Naima Morelli

Goodnight to the players.

limoni

I always sought a day-routine, the only way to get things done, like my graphics novel and, currently, my book about Contemporary Art in Indonesia.
I was very much inspired by this articles on the amazing Brain Pickings website and, of course, I didn’t miss the opportunity of breaking the routine that I made for myself to read it and share, and write this post… Whatever!
I always was the kind of girl making daily schedule to force me doing my work during the day. It started when I was in the High School because I didn’t have a lot of time to draw, between school and homework.
I drew and thinking and building the stories during school time and I realized it after homework.

When i was 15 I read Jim Morrison’s autobiography (I know, is quite typical, but at least I didn’t quote him). He said that he used to have a notebook to write random thoughts that eventually became lines of his songs.
I started, as every teenager, writing poetry that way, on a notebook. De Andrè, italian song writer and singer, said that it’s normal to write poetry when you’re in your teens, but when you turn 18 you’re either a dumb or a poet. Actually I think I’m quite dumb, since I endured my poetry writing and I founded a Poetry group, along with a couple of friends, called Poetry Experience.
Fortunately the notebooks were not just filled with surrealistic poetry lines, but also with sketches and layouts for my graphic novels.
So I took notes for my first comic book on ancient Rome (I was obsessed with Cicero, Caligola, Catilina and the guys).
Amentia, Peplum Cruentum,  Pulcritudo were basically stories set in the Rome of the Repubblica and the Emperors, but with a punk soundtrack. I was equally inspired by Sallustio, Camus and by Green Day. And I also enjoyed Sophia Coppola way of shaking things out, with that amazing rock soundtrack and the Versaille garden. I kinda like it.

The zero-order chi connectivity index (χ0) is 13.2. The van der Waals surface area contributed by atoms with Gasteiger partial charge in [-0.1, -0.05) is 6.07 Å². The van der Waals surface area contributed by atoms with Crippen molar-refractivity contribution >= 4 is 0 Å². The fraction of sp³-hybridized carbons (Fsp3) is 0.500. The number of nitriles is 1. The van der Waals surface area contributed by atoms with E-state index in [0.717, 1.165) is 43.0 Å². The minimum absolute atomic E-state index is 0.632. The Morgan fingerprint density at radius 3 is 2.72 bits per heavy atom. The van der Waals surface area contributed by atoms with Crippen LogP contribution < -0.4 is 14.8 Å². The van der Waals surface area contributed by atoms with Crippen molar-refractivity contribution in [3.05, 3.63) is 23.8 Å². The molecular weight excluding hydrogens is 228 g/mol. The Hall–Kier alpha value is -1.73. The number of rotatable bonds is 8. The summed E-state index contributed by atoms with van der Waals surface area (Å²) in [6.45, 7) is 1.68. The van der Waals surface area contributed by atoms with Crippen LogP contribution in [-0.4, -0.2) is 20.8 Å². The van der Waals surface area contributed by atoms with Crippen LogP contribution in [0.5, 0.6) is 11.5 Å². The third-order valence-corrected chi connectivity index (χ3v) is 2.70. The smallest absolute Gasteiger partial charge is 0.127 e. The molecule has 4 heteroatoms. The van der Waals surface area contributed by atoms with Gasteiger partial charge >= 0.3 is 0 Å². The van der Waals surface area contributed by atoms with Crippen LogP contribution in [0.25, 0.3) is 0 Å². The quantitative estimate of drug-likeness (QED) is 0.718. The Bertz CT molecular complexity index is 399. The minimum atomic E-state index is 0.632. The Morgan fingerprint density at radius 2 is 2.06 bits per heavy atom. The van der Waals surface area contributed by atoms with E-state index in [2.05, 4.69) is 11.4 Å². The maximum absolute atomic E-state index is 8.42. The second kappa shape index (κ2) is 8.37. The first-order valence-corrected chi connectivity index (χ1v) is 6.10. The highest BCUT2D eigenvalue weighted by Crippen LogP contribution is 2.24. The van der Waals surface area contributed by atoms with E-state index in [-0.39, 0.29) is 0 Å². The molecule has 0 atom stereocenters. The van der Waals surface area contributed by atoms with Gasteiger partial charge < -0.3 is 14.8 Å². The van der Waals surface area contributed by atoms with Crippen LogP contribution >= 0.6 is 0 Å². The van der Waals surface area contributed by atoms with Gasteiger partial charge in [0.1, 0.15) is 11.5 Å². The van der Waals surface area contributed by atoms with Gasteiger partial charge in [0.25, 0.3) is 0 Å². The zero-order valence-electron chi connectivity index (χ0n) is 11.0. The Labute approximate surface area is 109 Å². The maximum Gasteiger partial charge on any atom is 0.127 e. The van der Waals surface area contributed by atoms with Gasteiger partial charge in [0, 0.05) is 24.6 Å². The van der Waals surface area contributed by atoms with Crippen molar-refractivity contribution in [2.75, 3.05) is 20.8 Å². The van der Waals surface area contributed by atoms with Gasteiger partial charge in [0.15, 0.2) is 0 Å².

So, when home after school, roughly 2.30 pm, I gave myself very short time to eat, like 15 minutes or something, then I spend a very condensed time to do my homeworks, no more than two hours and a half. After that I spent the rest of the time drawing. This way I had also time to meet my friends in the evening.

Since I moved to Rome things were more relaxed, Academy of Fine Arts was not this huge deal like High School was, and moreover life became more and more interesting. There were more interesting friends to meet, more thrilling love affairs, amazing exhibitions to visit and write of and vernissages, rock concerts and disco to enjoy.
For like two years I didn’t miss a vernissage. I was much happier but sadly I had less time to do my graphic novels.
I did a comic book every year anyways (Fronn’ ‘e Limon’, Tufo and Vince chi Dimentica), but I was slower and maybe less concerned.
I also went on with my art critique. I became more and more active on that department.

Well, after finished the Academy I was in an ideal position, like no working, have a plenty of time but mysteriously I felt  was less productive.
I’m spending this weeks at my parents’ house in Sorrento, Naples where there’s absolutely no social event to attend, an eye examination considered.
I wake up at 7.30 am, I have my breakfast listening to NPR Radio Station or Australian ABC, then I supposed to start working on my book on Indonesian Contemporary Art, but with the internet I get distract too easily, even by interesting articles that inspires me to write blog posts.
At 1 pm I eat and after cheerly chatting with my parents I should work again but wait! I feel an urgency so play my beloved guitar. Too hard to put the guitar down after half an hour, I probably will go on for an other hour.
It’s half past four, what about going out and have a walk? It’s a matter of health to not spend too much time sit on a chair.
Back home an hour later I can work for like an hour, an hour and a half. Then dinner, a skype call, a movie. Day’s over.
There’s a Neapolitan saying for express discouragement of time wasted that goes “Goodnight to the players”.
So, goodnight to the players.